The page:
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Technology is an accelerator that helps people share ideas and connect. But last week, people in power used that same accelerator to harm others. Likely too little too late — but banning Trump from social platforms hugely impacts the spread of misinformation. This week, Paul and Rich break down the four hacks that contributed to dangerous conspiracy theories and discuss the laws that need to be put into place to protect the future.

Transcript

Rich Ziade Happy New Year Paul!

Paul Ford Ah, Rich, how you doing? Look, before we do any chit chat—

RZ How was your—

PF No, no.

RZ Oh, okay.

PF Nobody cares. Nobody cares about our holidays right now, in America.

RZ Okay, fine, fine. Go on. [music fades in, plays alone for 15 seconds, ramps down]

PF Last week, were yet more mental health days that we put into Slack at Postlight. Like, how many times? Look—what just happened?

RZ We were in a meeting, it’s the like “where were you” stories that kick in. We were in a meeting and I did the terrible thing where you sneak away and open another browser window while I was in the meeting.

PF Ah, never happens.

RZ Never happens. And I saw what looked like a US Capitol tour that had kind of gone off the rails. 

PF Ah, it’s bad to laugh because people died, but it really did look like that first. They’re kind of milling around in the Capitol, one guys wearing a Viking hat. You’re like, “That’s weird”.

RZ Yeah, and it was a deeply, deeply weird at first, eventually it sort of turned into embarrassing and disturbing and sad and—

PF And tragic really. You’ve got the elected representatives of the country being shepherd into secure locations. It just—truly, truly—you know, America like any country, image is who we are. And the Capitol is part of our image. It was just hideous, right? So it was a hideous day. And it brings us to our podcast, because normally we don’t go too far on current events, but in this case the consequences of the riot by Trump extremists—that’s how most of the papers are referring to it—really came into the world in a way we’ve been talking about for a while. So, first of all, about three years ago, little more, three and a half, we went and did a live event podcast recording and we decided to keep it interesting and make the discussion be “Should Trump’s Twitter account be taken away?” and we talked a lot about the process. But ultimately, both you and I agreed, yes, like the net damage that is being done by him being on that platform, it is within Twitter’s legal rights, and they should take it away. I went back and listened to look at that. It’s one of our arguments where it was just like, that’s an interesting kind of chaos, right? Like taking that account away would be good. It would be kind of a good kind of chaos. And this is something that we talk about, in different ways a lot of the time, which is kind of there’s good chaos and bad chaos. Taking Trump’s Twitter account away three years ago would have been really good chaos in retrospect. What we we just saw was what really bad chaos looks like.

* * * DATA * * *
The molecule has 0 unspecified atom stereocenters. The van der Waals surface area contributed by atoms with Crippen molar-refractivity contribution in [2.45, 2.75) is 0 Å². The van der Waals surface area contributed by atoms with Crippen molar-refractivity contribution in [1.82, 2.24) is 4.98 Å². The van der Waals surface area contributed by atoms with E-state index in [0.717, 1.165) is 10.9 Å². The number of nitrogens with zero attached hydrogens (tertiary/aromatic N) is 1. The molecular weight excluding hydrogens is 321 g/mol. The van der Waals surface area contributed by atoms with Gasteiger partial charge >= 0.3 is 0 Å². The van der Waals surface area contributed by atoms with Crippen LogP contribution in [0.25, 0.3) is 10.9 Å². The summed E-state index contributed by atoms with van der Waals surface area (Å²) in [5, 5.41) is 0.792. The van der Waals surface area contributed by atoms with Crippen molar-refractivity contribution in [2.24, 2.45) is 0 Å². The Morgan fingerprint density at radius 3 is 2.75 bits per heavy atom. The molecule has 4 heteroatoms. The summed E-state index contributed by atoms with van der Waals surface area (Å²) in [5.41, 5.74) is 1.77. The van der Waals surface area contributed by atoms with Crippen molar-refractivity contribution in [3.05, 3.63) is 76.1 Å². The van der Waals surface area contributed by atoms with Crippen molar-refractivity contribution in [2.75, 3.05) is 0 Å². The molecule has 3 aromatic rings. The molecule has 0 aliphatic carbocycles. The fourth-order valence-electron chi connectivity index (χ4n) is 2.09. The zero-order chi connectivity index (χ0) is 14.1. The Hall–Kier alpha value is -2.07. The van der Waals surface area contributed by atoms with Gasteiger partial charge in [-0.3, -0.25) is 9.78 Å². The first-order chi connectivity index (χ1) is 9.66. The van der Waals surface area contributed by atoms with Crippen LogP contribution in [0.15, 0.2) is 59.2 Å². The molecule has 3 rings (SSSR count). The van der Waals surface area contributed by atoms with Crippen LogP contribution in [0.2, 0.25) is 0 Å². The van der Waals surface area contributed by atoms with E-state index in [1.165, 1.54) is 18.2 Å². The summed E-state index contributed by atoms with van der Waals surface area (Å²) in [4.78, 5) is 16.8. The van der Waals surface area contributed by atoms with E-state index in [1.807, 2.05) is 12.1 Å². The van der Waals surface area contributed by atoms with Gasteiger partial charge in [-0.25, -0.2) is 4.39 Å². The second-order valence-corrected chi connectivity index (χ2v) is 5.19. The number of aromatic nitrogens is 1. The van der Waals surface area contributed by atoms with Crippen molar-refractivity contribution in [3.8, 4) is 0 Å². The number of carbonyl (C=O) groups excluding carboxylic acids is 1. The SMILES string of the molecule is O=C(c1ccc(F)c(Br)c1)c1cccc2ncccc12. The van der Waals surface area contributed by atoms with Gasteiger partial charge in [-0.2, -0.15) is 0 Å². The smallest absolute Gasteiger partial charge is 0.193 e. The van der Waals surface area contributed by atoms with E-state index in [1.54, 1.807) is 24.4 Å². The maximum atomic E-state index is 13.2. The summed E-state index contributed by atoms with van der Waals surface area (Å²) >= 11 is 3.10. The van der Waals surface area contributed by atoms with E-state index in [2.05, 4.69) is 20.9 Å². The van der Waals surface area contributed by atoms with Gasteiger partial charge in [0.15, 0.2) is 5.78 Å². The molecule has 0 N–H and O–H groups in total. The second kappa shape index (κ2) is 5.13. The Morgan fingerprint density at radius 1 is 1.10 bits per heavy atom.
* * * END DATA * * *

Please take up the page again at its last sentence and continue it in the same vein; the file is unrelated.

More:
RZ We did, we did, and I want to get into how we got here because I think it’s worth digging into it. Because it’s interesting to me because I think it’s part technology, part legal part like the law right.

PF Technology wise, flipping this switch was not a big deal. They went “Okay.” Yeah, they were ready to go.

RZ This was easier to do. Right. In fact, Twitter was actually slow to the punch. I think Facebook banned him first. And then this snowball effect occurred and I want to talk about—

PF Let’s list it really quickly. Right? So Donald Trump, 12 hour time out because of incitement, followed by his account being permanently disabled. He’s banned from Twitter. He can’t post from other accounts, he’s banned. It’s like any bad shit poster. He’s gone. Facebook, not clear if he’ll be allowed back on but definitely banned. 

RZ Indefinitely, I think is the word, yeah.

PF That’s right. And you’re correct. Zuckerberg did that before Twitter did. Also, connected to this is a variety of other tech platform deplatforming is happening around the Trump world. So Twitter is locking down a lot of accounts. The website Parler, which was the kind of right wing MAGA friendly version of Twitter, they’ve had their authentication, their SMS functionality, and ultimately, their hosting at AWS has been turned off.

RZ It’s gone. And I don’t know who who’s gonna pick them up, right, like it’s not like Google Cloud is gonna show up. And even if Google Cloud would love the business. They are not going to pick it up and say, “Yeah, sure. Come on over here.” It’s not happening.

PF No, they’re poison right, they’re box office poison and actually about 70 terabytes of their records because as they got shut down, their authentication processes became very vulnerable. So they got it all. I don’t know how, but they got a lot of Parler.

RZ And by the way, Paul, you can get a like 10 terabyte Western Digital for $7 now, so. [Rich laughs]

PF I am sitting on like, 60 terabytes right now as I’m recording this. 

RZ If you don’t mind mirroring it, that would be helpful. I want to step back. And I want to talk about how we got here, right? And the reason this is a topic on on the Postlight Podcast is that there is no doubt that without technology, this would not have happened last week. Right?

PF No, none of this could have happened in the same way. I think there’s a lot you can do with TV. There were a lot of people there who were just like human chaos and didn’t, you know, they’re talking about, you know, space aliens. But, there were also and there were a lot of people there who are like angry veterans. And then there were some people with like zip ties and tactical gear, who had a plan, and they were able to execute their plan, that is all organized because it was enabled. Those people were enabled to find each other, say really violent things, and then go into private chats and figure out what they were gonna do. Occam’s razor.